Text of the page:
Councillor Andrew McGuinness has slammed a recent request by Labours Deputy Ann Phelan who asked students to be ‘patient’ with the new SUSI grant system. Cllr McGuinness said that it is ‘impossible for students to be patient with a failed system when they have already been left stranded in limbo and in fear that they may have to drop out of college.’
“I’m disappointed at Deputy Ann Phelan’s request that students be ‘patient’ when public representatives right across the political divide should know too well from their constituency clinics the pain that families are experiencing as a result of the failed system that is SUSI,” said Cllr Andrew McGuinness.
“I can’t see how this government’s commitment to processing all student grants by December will work given that four out of every 10 applications are being returned as ‘incomplete’.
“Hundreds of local students do not know if they will be able to continue in third level education as they simply cannot afford to. Education should be a priority but this Government are ignoring that and what’s worse is the fact that they are not treating the issue with any kind of real urgency. Asking students to be patient is just a slap in the face,” said Cllr Andrew McGuinness.
“Education Minister Ruairí Quinn recently sent a letter to Oireachtas members, in which he says that 40% of the unprocessed applications are likely to be returned as incomplete. This means that students will be forced to resubmit their applications and will be waiting several more weeks after Christmas to receive their grants.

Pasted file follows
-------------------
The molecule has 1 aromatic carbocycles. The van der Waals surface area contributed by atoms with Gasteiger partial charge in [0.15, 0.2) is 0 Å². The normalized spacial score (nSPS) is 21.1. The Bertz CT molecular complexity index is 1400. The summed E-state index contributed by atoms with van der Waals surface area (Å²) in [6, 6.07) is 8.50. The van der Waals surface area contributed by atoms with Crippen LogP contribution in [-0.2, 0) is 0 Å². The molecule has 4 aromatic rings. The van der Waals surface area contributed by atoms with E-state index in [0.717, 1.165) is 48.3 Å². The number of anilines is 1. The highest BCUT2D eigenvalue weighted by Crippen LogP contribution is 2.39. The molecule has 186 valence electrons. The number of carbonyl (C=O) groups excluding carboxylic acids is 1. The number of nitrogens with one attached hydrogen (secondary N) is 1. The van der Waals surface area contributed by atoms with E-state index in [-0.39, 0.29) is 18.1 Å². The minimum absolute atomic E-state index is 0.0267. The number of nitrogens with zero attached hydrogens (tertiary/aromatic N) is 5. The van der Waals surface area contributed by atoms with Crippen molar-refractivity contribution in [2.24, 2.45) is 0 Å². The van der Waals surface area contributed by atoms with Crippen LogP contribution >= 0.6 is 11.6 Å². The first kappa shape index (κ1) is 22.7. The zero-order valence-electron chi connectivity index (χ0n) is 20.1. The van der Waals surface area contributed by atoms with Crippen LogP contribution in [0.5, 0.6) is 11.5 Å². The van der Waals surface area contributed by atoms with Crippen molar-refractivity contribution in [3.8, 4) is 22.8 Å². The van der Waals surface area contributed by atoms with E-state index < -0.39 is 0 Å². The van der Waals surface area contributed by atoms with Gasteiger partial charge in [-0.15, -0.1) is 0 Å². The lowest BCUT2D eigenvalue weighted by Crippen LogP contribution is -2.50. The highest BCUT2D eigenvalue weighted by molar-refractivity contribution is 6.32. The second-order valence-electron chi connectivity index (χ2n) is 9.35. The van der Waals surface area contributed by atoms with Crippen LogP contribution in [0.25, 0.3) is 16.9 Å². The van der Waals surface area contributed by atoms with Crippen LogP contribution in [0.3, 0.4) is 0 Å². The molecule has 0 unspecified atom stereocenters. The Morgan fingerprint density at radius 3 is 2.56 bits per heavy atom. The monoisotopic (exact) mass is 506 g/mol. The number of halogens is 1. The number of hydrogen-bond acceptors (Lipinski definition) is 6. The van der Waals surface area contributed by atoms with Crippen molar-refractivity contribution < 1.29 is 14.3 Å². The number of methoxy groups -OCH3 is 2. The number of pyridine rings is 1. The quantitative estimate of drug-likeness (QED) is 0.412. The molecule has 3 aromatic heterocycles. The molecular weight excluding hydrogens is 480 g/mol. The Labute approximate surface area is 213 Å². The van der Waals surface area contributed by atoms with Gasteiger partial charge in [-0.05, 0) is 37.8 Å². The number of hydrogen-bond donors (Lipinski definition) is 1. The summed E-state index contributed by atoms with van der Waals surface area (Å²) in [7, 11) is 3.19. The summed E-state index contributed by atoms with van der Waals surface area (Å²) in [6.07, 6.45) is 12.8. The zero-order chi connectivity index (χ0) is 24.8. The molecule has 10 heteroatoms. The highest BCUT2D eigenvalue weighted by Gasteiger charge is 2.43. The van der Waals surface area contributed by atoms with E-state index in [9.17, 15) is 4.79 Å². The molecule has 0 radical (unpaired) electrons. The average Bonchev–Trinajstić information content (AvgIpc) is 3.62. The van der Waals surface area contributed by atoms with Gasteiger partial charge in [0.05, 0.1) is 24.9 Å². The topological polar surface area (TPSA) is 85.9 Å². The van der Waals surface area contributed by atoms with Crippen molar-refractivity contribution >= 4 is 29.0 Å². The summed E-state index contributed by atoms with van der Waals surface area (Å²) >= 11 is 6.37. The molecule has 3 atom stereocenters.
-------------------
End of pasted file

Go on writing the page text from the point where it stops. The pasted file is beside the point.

“The Minister’s response to this crisis has been appalling and the same can be said about his Deputies. He has been silent for weeks as tens of thousands of students became increasingly anxious about their grant applications. The chronic delays have severely hampered their college experience to the point that some have been forced to drop out, while others are unable to register properly and are blocked from accessing essential student services.
“Minister Quinn says all applications will be processed by December, while on the other hand he expects that 40% of the 15,000 applications still to be checked will be returned as ‘incomplete’. According to his figures, this amounts to more than 6,000 students who will be forced to apply again when they hear back from the department. That’s on top of the 21,000 further students, who have already been asked to submit additional documentation.
“Wasn’t SUSI supposed to cut through all of these problems? At this rate, thousands of students will certainly be waiting until the early Spring to receive their grant. The Minister can attempt to spin the figures whatever way he likes, but the bottom line is that these are the most hard-pressed students who need state support to stay in college. The longer they are waiting, the greater the risk that they will leave third level altogether.
“Students deserve some honesty and practicality from the Minister and Deputy Phelan should be fighting on behalf of Kilkenny students not asking them to be ‘patient’,” concluded Cllr Andrew McGuinness.